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  Laboratory Animal Unit

            The CRI Laboratory Animal Unit (LAU) has primary responsibility for the day-to-day management of the research animal facility, as well as for implementation of CRI’s ACUP. It is headed by the LAU Chief, a qualified veterinarian with a wealth of experience in care and management of laboratory animal breeding and laboratory animal medicine, and staffed with full-time clinical veterinarians, a facility engineer, microbiologist, animal technician and animal care workers, all of whom have been appropriately trained in their areas of responsibility and who undergo continual training as necessary according to CRI policy.

Name Position
1. Wantanee Ratanasak (DVM) Chief
2. Lalana Panitnan (DVM) Attending Veterinarian
3. Petchsuda Vitavasiri (DVM) Clinical Veterinarian
4. Thida Raksasuk Microbiologist
5. Tawatchai Laitip Engineer
6. Uten Muengsan Veterinary Technician
7. Benjamaporn Wiriya Document Control Officer
8. Thongsing Jurjan Animal Caretaker
9. Natthakan Boonmak Animal Caretaker
10. Chonthicha Sa-ardeiam Animal Caretaker
11. Pratana Tomna Animal Caretaker
12. Kosol Pongpri Animal Caretaker


The LAU provides:

  • Laboratory animal management and husbandry
  • Veterinary preventive medicine and medical care
  • Consultation pertaining to animal care and use, as well as veterinary medical issues in animal use protocol development
  • Support for compliance with animal use protocols carried out in LAU facilities
  • Training in the care and use of laboratory animals
  • Veterinary care and oversight for anesthesia, analgesia and euthanasia, and
  • Reporting of requirements to the Institute Animal Care and Use Committee (IACUC)

AAALAC Accreditation

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        The Association for Assessment and Accreditation for Laboratory Animal Care (AAALAC) International is a private, non-profit organization that promotes the humane treatment of animals in science through voluntary accreditation and assessment programs. You can find more information here.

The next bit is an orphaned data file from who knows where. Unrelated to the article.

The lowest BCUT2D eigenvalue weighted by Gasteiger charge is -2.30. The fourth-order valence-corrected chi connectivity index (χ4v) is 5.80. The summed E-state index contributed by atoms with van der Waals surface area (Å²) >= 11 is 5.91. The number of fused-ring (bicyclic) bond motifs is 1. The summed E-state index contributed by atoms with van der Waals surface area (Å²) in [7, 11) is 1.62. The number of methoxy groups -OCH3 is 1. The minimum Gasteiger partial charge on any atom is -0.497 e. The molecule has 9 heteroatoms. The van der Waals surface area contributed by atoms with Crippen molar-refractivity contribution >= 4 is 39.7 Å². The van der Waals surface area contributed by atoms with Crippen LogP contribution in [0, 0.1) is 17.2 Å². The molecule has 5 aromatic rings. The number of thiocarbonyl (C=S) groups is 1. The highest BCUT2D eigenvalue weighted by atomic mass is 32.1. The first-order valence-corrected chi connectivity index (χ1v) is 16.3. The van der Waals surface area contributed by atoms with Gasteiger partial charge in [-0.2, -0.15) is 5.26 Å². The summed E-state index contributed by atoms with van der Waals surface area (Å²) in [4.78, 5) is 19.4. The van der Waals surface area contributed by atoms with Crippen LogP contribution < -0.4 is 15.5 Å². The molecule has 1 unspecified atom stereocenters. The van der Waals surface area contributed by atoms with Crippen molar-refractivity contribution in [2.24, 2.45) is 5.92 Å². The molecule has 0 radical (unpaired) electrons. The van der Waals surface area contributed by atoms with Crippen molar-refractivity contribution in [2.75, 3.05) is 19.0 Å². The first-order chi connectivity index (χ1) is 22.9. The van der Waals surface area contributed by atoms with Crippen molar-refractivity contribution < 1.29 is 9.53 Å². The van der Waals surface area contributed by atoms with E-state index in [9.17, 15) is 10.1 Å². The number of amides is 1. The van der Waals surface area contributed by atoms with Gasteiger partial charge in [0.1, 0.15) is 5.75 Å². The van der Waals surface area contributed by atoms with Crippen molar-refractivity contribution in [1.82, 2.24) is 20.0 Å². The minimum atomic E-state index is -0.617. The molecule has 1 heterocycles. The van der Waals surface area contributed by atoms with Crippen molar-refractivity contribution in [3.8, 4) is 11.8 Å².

CRI's Laboratory Animal Unit has been accredited by AAALAC since 2010. This involves a site visit by international experts in animal care and use for research and thorough review of the facilities and animal use program, providing a level of assurance that the animal care and use program meets the internationally-accepted reference standard. Accreditation also involves an annual report submitted to AAALAC related to any protocol violations;

        animal use not approved by the IACUC; protocol suspensions; changes in facility size, location, or name; changes in IACUC composition or members; and other changes in the animal care and use program.

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        CRI’s Institute Animal Care and Use Committee (IACUC) is the oversight body for monitoring and enforcing all animal care and use activities in accordance with CRI’s ACUP, policies and standard operating procedures, as well as according to the Guide for the Care and Use of Laboratory Animals and the Ethical Principles and Guidelines for the Use of Animals for Scientific Purposes. The committee comprises CRI animal researchers, non-laboratory animal researchers, non-scientists, non-affiliated scientists, and non-affiliated non-scientists. The IACUC also conducts annual ACUP reviews and animal facility inspections, as well as reviews all CRI animal use protocols and makes recommendations for their approval to the Institutional Official (IO) prior to work on any project dealing with laboratory animals being carried out in the facility.

Animal use protocols are reviewed for:
  • Rationale and purpose of the proposed use of animals
  • A clear and concise sequential description of the procedures involving the use of animals that is easily understood
  • Availability or appropriateness of the use of less invasive procedures, alternative species, isolated organ preparation, cell or tissue culture, or computer simulation
  • Justification of the species and number of animals proposed
  • Unnecessary duplication of experiments
  • Non-standard housing and husbandry requirements
  • Impact of the proposed procedures on the animals’ well-being
  • Appropriate sedation, analgesia, and anesthesia
  • Conduct of surgical procedures, including multiple operative procedures
  • Post-procedural care and observation (e.g., inclusion of post-treatment or post-surgical animal assessment forms)
  • Description and rationale for anticipated or selected endpoints
  • Criteria and process for timely intervention, removal of animals from a study, or euthanasia if painful or stressful outcomes are anticipated
  • Method of euthanasia or disposition of animals, including planning for care of long-lived species after study completion
  • Adequacy of training and experience of personnel in the procedures used, and roles and responsibilities of the personnel involved, and
  • Use of hazardous materials and provision of a safe working environment
Document download
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